CAL FIRE Unit Chief Eric Hoffmann of the California Department of Forestry and Fire Protection – or Cal Fire – Sonoma-Lake-Napa Unit announced beginning 12:01 a.m. Sunday, June 1, all permits for open burning within State Responsibility Area and Local Responsibility Areas under contract to Cal Fire are suspended.
Chief Hoffmann produced an official proclamation declaring a suspension of burn permits for the counties of Colusa, Lake, Napa, Solano, Sonoma and Yolo until the close of fire season.
Agriculture, land management, fire training, and other industrial-type burning may proceed if a Cal Fire fire official inspects the burn site and issues a special permit.
Campfires are allowed in designated campgrounds, or in established facilities on private property, with permission of the jurisdictional authority.
Persons doing burning under special permit must also check with their regional air quality management district for addition regulations and requirements.
Experience has shown that suspending open burning is an effective way of preventing fire escapes, especially as California enters the summer season period of hotter and drier weather.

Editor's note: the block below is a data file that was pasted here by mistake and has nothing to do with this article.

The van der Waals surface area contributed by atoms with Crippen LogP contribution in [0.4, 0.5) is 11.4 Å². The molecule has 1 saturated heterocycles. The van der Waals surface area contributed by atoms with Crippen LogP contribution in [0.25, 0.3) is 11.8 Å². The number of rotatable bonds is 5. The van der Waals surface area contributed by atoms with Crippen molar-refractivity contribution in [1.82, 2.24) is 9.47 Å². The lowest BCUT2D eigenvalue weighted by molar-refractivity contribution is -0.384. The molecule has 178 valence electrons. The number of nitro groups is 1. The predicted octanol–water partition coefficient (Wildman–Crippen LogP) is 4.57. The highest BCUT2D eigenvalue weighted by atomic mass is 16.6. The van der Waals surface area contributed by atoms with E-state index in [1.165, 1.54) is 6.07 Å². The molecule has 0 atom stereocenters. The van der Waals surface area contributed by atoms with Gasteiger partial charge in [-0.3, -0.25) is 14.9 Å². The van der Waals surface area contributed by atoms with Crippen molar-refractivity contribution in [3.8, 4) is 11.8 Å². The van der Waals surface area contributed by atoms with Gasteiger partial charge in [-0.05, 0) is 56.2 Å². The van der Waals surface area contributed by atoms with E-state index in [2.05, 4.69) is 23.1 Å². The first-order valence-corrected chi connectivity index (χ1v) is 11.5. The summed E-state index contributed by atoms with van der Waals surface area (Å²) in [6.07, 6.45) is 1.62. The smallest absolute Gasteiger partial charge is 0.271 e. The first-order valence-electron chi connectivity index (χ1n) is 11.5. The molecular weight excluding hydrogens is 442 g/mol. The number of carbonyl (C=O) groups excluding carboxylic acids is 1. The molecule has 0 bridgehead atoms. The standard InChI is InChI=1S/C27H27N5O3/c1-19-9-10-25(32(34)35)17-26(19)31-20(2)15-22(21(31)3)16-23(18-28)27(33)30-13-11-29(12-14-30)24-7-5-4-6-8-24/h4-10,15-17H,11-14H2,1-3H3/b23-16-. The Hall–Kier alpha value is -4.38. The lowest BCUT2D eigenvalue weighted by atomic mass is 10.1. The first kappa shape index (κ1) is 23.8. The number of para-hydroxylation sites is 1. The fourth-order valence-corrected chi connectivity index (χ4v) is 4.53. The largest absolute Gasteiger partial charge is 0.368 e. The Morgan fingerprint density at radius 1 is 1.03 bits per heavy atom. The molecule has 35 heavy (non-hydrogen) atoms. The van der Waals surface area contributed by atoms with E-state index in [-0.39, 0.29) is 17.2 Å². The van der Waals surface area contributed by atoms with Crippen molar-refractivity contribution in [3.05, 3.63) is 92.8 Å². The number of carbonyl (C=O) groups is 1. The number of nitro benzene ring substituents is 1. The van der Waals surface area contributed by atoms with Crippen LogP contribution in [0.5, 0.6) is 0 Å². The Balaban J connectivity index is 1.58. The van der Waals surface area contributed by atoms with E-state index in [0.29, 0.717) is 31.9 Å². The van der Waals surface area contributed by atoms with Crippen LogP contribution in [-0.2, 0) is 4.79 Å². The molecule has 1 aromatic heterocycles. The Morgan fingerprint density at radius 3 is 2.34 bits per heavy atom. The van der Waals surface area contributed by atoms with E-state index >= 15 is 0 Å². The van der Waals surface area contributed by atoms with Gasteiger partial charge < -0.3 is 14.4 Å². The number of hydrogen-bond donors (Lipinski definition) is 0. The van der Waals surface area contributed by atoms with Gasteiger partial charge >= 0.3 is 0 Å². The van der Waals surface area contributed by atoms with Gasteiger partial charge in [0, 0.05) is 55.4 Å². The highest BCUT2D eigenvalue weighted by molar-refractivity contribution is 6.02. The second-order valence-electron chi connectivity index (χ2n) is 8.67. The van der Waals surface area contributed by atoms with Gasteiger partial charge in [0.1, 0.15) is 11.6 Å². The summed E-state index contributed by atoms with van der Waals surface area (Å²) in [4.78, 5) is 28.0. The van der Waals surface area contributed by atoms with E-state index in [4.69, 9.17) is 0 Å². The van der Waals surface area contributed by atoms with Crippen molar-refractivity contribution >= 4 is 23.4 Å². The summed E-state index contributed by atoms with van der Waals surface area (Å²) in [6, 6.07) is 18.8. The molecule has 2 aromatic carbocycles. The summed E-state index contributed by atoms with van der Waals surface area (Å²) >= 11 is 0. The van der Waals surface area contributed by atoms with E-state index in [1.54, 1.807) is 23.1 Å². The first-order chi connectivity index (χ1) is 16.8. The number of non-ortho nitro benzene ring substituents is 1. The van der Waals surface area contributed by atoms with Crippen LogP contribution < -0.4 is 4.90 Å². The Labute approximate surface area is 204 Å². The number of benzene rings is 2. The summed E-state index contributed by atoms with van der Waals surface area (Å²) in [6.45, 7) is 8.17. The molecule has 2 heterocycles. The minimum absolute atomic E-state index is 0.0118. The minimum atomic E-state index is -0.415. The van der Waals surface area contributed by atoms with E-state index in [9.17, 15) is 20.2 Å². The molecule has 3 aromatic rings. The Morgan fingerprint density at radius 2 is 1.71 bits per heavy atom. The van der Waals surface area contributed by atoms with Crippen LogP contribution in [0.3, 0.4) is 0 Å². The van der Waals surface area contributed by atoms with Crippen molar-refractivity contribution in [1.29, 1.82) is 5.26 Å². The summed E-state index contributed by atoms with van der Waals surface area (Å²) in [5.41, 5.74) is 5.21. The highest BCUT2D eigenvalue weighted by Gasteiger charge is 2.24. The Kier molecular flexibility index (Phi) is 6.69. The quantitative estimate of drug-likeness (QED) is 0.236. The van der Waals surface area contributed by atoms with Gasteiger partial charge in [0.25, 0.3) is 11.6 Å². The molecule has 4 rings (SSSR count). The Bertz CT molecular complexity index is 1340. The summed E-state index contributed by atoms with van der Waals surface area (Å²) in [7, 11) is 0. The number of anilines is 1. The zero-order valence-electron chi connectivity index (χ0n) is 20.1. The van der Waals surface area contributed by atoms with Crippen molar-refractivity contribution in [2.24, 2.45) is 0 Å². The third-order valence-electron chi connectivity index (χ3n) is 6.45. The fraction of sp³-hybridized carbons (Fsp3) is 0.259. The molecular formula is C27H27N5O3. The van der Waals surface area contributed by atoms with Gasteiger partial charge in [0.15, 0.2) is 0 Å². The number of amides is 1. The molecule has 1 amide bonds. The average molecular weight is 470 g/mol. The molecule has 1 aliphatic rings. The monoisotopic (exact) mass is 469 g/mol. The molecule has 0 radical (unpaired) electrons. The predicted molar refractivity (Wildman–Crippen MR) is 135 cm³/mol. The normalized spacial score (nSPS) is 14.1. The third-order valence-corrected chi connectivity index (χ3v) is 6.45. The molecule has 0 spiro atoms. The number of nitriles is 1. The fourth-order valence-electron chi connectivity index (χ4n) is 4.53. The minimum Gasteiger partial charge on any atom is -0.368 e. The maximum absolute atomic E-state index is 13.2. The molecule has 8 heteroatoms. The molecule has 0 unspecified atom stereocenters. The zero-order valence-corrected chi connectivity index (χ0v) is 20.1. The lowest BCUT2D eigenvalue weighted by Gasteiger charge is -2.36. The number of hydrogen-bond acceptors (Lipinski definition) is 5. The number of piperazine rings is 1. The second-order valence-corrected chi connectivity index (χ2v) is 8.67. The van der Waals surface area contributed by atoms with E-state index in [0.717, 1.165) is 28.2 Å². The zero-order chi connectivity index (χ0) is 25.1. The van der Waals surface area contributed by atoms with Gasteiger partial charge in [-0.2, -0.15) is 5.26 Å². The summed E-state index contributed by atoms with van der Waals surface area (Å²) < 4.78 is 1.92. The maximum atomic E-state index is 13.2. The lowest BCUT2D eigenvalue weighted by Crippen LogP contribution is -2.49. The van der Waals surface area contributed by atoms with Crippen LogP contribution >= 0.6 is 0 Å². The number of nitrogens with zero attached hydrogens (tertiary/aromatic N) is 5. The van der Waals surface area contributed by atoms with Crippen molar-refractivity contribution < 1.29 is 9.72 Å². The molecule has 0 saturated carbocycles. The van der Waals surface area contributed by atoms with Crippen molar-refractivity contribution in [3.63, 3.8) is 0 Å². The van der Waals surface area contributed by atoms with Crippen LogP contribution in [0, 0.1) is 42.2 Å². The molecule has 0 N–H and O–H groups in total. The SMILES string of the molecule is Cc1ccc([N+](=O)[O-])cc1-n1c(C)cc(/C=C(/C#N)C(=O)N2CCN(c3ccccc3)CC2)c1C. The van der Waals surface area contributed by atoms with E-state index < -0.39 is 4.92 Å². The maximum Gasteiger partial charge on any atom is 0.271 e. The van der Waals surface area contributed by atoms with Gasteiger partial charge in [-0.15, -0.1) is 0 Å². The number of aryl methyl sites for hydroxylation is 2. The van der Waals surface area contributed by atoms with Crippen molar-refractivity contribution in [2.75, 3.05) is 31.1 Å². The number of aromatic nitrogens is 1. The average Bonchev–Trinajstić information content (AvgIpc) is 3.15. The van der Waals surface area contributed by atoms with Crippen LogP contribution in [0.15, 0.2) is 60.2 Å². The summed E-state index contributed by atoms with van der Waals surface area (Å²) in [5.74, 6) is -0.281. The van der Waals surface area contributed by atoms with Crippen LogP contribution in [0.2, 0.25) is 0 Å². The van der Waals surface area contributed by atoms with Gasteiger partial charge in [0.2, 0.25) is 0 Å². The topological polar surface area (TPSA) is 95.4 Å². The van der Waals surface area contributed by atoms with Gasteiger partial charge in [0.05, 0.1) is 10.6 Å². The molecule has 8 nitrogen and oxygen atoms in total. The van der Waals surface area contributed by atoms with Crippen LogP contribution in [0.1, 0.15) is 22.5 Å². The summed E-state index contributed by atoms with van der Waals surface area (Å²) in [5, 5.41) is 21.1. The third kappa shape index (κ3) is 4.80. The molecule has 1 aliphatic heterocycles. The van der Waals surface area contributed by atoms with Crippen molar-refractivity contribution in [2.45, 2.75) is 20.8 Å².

Although all fires cannot be prevented through a burning suspension, their numbers can be significantly reduced.
Cal Fire reminds everyone that it is each individual’s responsibility to use fire safely and to prevent fires that destroy lives, property and our wildland.
Key fire prevention efforts include developing and maintaining a 100 foot defensible space around structures.
Use fire safe practices with mechanized equipment. Spark arrestors are required on exhaust producing tools (mowers, chain saws, etc.).
If dry grass needs to be cut, use a string trimmer and work in the early part of the day when temperatures are cool and humidity is higher. Never cut dry grass with a metal blade.
Burn Permit Information
During certain times of the year, when fire danger is lower, residential debris burning of dead vegetation is allowed in many areas. You should always check with your local CAL FIRE station or local fire department to obtain any necessary permits if required. Be sure to check with your local air quality management agency before burning.
To find out if it is a permissive burn day in your area, contact your local Air Pollution Control District. Contact information may be found at the State Air Resources Board website. When the weather begins to warm up and fire danger increases, CAL FIRE will restrict all residential debris burning. When a burn restriction is in place there is absolutely no debris burning allowed.
Due to this winter's lack of rain and critically dry conditions, CAL FIRE has suspended outdoor burning in many areas. This means outdoor landscape debris burning is not allowed in many counties. Ensure you check with your local fire station station before burning.